Fluid Dynamics Led Conyers from Bioenvironmental Engineering to Aerodynamics Research

conyers.jpgAs a boy growing up in rural Manning, S.C., Howard Conyers learned a love for the outdoors early. Rather than follow in the shadows of his older brother, who excelled as an athlete, the young Conyers also made the decision to put more of his focus on academics, particularly math and science.

In his choice of colleges, Conyers found a way to combine his interest in the environment with his serious academic side. He enrolled at North Carolina A & T State University in Greensboro as a bioenvironmental engineering major and USDA 1890 Scholar in 2000.

Through the scholars program, he spent the summers gaining experience through internships–— two summers working for the USDA Natural Resources Conservation Service as a land surveyor and engineering technician and another two for Arthur Daniels Midlands Company. For Arthur Daniels Midlands Company he worked as a production assistant, monitoring the fermentation process used to produce xanthan gum, a ubiquitous food stabilizer. The following summer he spent in a vegetable oil processing plant, where he was responsible for designing the dust aspiration system and filing water quality reports made to the Environmental Protection Agency.

As an undergraduate, he also served as Engineering Ambassador for the school and Scout Master for a local Boy Scout troop.

“I thought I could serve as an inspiration for young kids from the city,” Conyers said. “I wanted to share what I know about life and outdoors to the scouts.”

In his environmental engineering courses, Conyers said he was always particularly intrigued by fluid dynamics. To further that budding interest, Conyers made the switch to mechanical engineering as a graduate student in the lab of Professor Earl Dowell studying aeroelasticity.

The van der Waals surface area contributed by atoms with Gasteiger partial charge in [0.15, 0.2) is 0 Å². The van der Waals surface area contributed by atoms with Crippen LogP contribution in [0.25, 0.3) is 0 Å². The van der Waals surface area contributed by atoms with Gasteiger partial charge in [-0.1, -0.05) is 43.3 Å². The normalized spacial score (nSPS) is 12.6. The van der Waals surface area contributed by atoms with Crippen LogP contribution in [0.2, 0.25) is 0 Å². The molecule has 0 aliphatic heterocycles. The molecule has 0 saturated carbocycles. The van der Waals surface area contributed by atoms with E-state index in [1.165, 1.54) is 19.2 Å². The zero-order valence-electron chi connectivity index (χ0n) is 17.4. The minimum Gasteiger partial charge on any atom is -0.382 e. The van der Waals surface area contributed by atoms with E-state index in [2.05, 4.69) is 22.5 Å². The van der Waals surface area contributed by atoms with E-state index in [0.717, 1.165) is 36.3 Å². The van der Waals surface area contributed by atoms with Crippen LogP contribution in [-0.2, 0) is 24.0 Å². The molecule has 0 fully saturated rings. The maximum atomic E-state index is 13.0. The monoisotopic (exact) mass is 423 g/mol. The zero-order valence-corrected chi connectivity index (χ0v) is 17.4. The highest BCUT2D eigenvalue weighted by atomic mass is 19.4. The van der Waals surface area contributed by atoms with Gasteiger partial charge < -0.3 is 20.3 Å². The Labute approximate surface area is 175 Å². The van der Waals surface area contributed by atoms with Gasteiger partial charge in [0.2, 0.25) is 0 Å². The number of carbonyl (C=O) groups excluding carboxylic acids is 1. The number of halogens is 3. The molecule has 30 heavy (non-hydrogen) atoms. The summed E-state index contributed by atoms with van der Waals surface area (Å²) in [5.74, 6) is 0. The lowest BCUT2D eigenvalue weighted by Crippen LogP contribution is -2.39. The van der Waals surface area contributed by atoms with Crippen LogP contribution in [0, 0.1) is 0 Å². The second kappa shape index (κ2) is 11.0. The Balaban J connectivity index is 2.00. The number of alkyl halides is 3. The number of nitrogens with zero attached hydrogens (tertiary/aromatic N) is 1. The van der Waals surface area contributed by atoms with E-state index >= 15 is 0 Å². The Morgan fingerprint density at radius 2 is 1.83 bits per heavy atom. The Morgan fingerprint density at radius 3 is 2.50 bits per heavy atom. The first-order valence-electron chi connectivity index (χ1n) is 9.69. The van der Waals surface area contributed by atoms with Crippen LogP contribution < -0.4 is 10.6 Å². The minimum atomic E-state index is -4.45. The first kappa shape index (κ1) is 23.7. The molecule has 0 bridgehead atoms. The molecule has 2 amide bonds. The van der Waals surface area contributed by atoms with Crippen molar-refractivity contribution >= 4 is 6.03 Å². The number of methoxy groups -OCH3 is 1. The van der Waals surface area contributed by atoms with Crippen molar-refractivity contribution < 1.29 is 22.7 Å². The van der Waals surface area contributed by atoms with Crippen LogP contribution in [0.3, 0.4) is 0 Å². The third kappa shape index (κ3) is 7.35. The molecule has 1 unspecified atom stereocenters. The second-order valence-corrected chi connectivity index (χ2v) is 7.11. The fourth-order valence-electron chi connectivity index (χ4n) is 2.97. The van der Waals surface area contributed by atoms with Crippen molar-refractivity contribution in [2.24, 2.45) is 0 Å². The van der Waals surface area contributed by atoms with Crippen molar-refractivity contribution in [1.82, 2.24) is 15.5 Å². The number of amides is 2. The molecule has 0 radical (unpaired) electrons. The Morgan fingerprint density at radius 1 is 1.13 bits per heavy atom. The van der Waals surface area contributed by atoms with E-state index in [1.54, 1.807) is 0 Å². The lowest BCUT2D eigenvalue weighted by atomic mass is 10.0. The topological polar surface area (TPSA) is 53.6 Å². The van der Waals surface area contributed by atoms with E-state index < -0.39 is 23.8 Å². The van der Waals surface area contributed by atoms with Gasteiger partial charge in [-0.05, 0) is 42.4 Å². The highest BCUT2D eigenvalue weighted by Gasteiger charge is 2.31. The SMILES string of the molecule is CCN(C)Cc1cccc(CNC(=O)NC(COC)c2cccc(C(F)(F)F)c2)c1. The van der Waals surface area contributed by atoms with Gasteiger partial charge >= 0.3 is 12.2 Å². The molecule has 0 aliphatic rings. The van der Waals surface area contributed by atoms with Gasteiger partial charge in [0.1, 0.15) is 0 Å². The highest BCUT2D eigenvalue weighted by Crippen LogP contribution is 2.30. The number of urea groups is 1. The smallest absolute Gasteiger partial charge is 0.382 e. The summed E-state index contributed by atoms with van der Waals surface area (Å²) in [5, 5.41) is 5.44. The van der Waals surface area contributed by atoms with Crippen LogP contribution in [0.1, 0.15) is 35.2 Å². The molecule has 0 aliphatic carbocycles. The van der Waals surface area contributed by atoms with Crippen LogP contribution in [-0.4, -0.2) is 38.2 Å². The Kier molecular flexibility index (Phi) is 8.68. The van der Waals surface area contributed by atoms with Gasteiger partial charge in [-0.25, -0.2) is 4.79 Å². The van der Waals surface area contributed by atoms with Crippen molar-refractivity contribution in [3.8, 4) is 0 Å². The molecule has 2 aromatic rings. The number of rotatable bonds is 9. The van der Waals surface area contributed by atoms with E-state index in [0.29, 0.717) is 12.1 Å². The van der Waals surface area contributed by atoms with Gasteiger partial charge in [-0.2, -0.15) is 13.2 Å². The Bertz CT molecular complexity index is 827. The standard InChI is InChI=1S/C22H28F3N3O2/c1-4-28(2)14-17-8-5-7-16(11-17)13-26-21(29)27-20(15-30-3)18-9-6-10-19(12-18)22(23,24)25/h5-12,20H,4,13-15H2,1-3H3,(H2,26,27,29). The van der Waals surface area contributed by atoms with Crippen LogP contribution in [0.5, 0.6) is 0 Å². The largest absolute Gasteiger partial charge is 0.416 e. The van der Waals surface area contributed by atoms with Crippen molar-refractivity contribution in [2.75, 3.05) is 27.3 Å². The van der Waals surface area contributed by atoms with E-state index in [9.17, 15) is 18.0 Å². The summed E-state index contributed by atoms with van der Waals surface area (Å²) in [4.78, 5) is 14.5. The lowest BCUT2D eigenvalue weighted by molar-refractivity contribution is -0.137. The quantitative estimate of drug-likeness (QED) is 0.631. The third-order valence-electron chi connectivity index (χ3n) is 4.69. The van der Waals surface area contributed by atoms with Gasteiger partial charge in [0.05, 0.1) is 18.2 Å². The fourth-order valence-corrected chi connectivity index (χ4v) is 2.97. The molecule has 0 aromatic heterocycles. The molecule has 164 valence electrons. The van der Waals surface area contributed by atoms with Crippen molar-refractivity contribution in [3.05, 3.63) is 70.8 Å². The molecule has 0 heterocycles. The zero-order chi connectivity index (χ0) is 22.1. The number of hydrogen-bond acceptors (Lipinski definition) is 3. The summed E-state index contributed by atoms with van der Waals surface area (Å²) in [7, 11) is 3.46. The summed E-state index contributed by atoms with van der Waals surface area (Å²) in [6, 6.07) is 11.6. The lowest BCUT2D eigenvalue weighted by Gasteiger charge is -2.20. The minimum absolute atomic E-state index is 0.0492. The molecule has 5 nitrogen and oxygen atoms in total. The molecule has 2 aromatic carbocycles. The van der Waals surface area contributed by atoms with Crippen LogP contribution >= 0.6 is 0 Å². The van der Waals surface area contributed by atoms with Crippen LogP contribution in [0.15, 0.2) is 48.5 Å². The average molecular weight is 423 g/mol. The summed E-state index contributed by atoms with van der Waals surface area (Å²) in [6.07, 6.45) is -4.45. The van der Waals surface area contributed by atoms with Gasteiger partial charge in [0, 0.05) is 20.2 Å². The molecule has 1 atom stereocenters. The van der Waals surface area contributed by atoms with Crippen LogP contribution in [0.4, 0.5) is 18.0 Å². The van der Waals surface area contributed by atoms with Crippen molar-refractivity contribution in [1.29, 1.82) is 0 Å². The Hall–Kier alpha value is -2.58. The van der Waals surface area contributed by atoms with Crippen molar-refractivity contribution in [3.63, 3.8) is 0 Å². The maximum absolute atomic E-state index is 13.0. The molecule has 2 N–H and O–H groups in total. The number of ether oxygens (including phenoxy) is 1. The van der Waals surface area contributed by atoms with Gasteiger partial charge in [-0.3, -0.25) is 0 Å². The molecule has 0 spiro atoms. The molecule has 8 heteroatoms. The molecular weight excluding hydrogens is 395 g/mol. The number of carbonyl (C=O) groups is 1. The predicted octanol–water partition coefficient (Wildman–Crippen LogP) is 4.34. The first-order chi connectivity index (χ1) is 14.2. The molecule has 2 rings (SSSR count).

“I think of myself as a mechanical engineer now, but I’m still an environmental engineer at heart,” Conyers said.

“Still, all the basic principles carry across the board,” he added. “The fundamentals don’t change.”

Now entering his third year at Duke’s Pratt School of Engineering, Conyers is in the early stages of examining how damage influences the dynamics of an airplane wing.

“I’m working on the aeroelastic instability of a cropped delta wing representative of an F16 fighter jet,” Conyers said. “I’m trying to understand what happens when a wing gets a hole in it during warfare.

“If we understand what happens with a hole, we might know what flight speed a pilot should drop to in order to get the plane to a safe landing – preserving human life and prolonging the service life of military planes.”

The first step is understanding the problem from the structural side, he said, an examination he is now working up in hopes to submit for publication. From there, he will work on models that describe the aerodynamics of the system.

The work involves a good mix of computational and experimental research, said Conyers, who considers himself to be a hands-on learner.

Conyers, who ultimately wants to be a teacher, hopes to first gain some experience in the corporate world after graduation. As for what his parents back in Manning think about his success, Conyers said, “my family is just amazed.”